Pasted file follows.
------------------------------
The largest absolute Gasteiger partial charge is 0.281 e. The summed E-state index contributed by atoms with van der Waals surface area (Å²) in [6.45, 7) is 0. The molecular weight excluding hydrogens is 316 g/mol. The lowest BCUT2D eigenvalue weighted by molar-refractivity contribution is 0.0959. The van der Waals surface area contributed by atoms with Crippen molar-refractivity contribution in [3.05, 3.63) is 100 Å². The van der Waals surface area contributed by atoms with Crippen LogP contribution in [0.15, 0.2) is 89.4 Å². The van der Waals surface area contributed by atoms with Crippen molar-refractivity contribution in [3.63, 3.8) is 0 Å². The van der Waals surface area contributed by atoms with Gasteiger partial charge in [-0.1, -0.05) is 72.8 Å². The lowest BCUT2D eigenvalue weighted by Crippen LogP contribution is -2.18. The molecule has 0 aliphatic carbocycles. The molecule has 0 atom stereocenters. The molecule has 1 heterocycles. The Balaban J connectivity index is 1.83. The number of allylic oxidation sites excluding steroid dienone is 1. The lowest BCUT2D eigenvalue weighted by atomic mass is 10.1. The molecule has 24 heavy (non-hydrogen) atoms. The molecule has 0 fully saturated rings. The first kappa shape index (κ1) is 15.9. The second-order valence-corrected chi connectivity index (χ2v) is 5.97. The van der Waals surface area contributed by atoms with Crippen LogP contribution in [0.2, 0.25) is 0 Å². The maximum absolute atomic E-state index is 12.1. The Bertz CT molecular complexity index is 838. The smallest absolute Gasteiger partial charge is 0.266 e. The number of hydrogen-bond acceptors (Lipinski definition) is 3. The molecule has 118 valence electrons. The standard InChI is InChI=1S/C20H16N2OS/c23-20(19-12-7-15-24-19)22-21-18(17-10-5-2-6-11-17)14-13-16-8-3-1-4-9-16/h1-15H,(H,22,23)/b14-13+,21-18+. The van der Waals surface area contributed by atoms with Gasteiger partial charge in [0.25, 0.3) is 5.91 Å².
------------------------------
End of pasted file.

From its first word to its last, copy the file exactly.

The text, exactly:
The largest absolute Gasteiger partial charge is 0.281 e. The summed E-state index contributed by atoms with van der Waals surface area (Å²) in [6.45, 7) is 0. The molecular weight excluding hydrogens is 316 g/mol. The lowest BCUT2D eigenvalue weighted by molar-refractivity contribution is 0.0959. The van der Waals surface area contributed by atoms with Crippen molar-refractivity contribution in [3.05, 3.63) is 100 Å². The van der Waals surface area contributed by atoms with Crippen LogP contribution in [0.15, 0.2) is 89.4 Å². The van der Waals surface area contributed by atoms with Crippen molar-refractivity contribution in [3.63, 3.8) is 0 Å². The van der Waals surface area contributed by atoms with Gasteiger partial charge in [-0.1, -0.05) is 72.8 Å². The lowest BCUT2D eigenvalue weighted by Crippen LogP contribution is -2.18. The molecule has 0 aliphatic carbocycles. The molecule has 0 atom stereocenters. The molecule has 1 heterocycles. The Balaban J connectivity index is 1.83. The number of allylic oxidation sites excluding steroid dienone is 1. The lowest BCUT2D eigenvalue weighted by atomic mass is 10.1. The molecule has 24 heavy (non-hydrogen) atoms. The molecule has 0 fully saturated rings. The first kappa shape index (κ1) is 15.9. The second-order valence-corrected chi connectivity index (χ2v) is 5.97. The van der Waals surface area contributed by atoms with Crippen LogP contribution in [0.2, 0.25) is 0 Å². The maximum absolute atomic E-state index is 12.1. The Bertz CT molecular complexity index is 838. The smallest absolute Gasteiger partial charge is 0.266 e. The number of hydrogen-bond acceptors (Lipinski definition) is 3. The molecule has 118 valence electrons. The standard InChI is InChI=1S/C20H16N2OS/c23-20(19-12-7-15-24-19)22-21-18(17-10-5-2-6-11-17)14-13-16-8-3-1-4-9-16/h1-15H,(H,22,23)/b14-13+,21-18+. The van der Waals surface area contributed by atoms with Gasteiger partial charge in [0.25, 0.3) is 5.91 Å².